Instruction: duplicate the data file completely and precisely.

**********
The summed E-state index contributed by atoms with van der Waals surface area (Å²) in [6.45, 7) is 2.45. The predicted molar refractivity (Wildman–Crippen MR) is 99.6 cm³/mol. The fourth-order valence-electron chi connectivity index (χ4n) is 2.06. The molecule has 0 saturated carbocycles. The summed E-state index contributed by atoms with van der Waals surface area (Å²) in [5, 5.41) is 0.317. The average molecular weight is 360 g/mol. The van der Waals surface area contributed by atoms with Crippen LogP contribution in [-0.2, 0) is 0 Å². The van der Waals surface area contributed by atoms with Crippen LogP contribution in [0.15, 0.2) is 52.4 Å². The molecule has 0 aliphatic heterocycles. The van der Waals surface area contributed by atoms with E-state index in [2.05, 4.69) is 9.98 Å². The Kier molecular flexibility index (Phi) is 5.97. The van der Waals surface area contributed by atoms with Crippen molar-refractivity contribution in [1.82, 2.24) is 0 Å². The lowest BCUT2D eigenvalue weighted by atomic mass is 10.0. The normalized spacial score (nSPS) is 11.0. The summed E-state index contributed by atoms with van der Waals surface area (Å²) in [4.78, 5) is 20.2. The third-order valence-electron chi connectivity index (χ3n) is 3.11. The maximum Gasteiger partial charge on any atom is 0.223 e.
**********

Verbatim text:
The summed E-state index contributed by atoms with van der Waals surface area (Å²) in [6.45, 7) is 2.45. The predicted molar refractivity (Wildman–Crippen MR) is 99.6 cm³/mol. The fourth-order valence-electron chi connectivity index (χ4n) is 2.06. The molecule has 0 saturated carbocycles. The summed E-state index contributed by atoms with van der Waals surface area (Å²) in [5, 5.41) is 0.317. The average molecular weight is 360 g/mol. The van der Waals surface area contributed by atoms with Crippen LogP contribution in [-0.2, 0) is 0 Å². The van der Waals surface area contributed by atoms with Crippen LogP contribution in [0.15, 0.2) is 52.4 Å². The molecule has 0 aliphatic heterocycles. The van der Waals surface area contributed by atoms with E-state index in [2.05, 4.69) is 9.98 Å². The Kier molecular flexibility index (Phi) is 5.97. The van der Waals surface area contributed by atoms with Crippen molar-refractivity contribution in [1.82, 2.24) is 0 Å². The lowest BCUT2D eigenvalue weighted by atomic mass is 10.0. The normalized spacial score (nSPS) is 11.0. The summed E-state index contributed by atoms with van der Waals surface area (Å²) in [4.78, 5) is 20.2. The third-order valence-electron chi connectivity index (χ3n) is 3.11. The maximum Gasteiger partial charge on any atom is 0.223 e.